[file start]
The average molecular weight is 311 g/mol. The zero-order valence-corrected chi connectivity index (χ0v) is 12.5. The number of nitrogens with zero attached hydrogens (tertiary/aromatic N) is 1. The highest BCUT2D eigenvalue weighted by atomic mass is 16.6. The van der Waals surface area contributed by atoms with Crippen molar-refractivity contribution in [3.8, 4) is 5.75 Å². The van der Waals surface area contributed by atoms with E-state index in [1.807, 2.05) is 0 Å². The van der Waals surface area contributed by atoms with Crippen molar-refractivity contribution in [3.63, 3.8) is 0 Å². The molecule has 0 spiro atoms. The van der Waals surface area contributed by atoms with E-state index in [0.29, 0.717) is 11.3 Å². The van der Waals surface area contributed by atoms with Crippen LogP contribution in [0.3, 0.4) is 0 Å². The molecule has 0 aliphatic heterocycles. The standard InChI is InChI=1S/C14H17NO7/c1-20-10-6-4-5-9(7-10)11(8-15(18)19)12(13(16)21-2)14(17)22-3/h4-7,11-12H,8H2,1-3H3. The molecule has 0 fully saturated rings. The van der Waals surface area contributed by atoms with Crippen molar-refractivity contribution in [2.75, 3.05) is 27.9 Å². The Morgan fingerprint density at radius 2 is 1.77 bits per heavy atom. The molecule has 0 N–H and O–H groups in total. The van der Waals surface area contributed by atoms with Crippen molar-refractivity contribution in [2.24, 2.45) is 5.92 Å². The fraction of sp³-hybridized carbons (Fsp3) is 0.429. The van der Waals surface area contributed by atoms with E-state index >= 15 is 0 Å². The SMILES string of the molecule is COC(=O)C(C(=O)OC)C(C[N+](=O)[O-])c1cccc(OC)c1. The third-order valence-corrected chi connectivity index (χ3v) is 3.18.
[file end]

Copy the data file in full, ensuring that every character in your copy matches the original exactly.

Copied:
The average molecular weight is 311 g/mol. The zero-order valence-corrected chi connectivity index (χ0v) is 12.5. The number of nitrogens with zero attached hydrogens (tertiary/aromatic N) is 1. The highest BCUT2D eigenvalue weighted by atomic mass is 16.6. The van der Waals surface area contributed by atoms with Crippen molar-refractivity contribution in [3.8, 4) is 5.75 Å². The van der Waals surface area contributed by atoms with E-state index in [1.807, 2.05) is 0 Å². The van der Waals surface area contributed by atoms with Crippen molar-refractivity contribution in [3.63, 3.8) is 0 Å². The molecule has 0 spiro atoms. The van der Waals surface area contributed by atoms with E-state index in [0.29, 0.717) is 11.3 Å². The van der Waals surface area contributed by atoms with Crippen LogP contribution in [0.3, 0.4) is 0 Å². The molecule has 0 aliphatic heterocycles. The standard InChI is InChI=1S/C14H17NO7/c1-20-10-6-4-5-9(7-10)11(8-15(18)19)12(13(16)21-2)14(17)22-3/h4-7,11-12H,8H2,1-3H3. The molecule has 0 fully saturated rings. The van der Waals surface area contributed by atoms with Crippen molar-refractivity contribution in [2.75, 3.05) is 27.9 Å². The Morgan fingerprint density at radius 2 is 1.77 bits per heavy atom. The molecule has 0 N–H and O–H groups in total. The van der Waals surface area contributed by atoms with Crippen molar-refractivity contribution in [2.24, 2.45) is 5.92 Å². The fraction of sp³-hybridized carbons (Fsp3) is 0.429. The van der Waals surface area contributed by atoms with E-state index >= 15 is 0 Å². The SMILES string of the molecule is COC(=O)C(C(=O)OC)C(C[N+](=O)[O-])c1cccc(OC)c1. The third-order valence-corrected chi connectivity index (χ3v) is 3.18.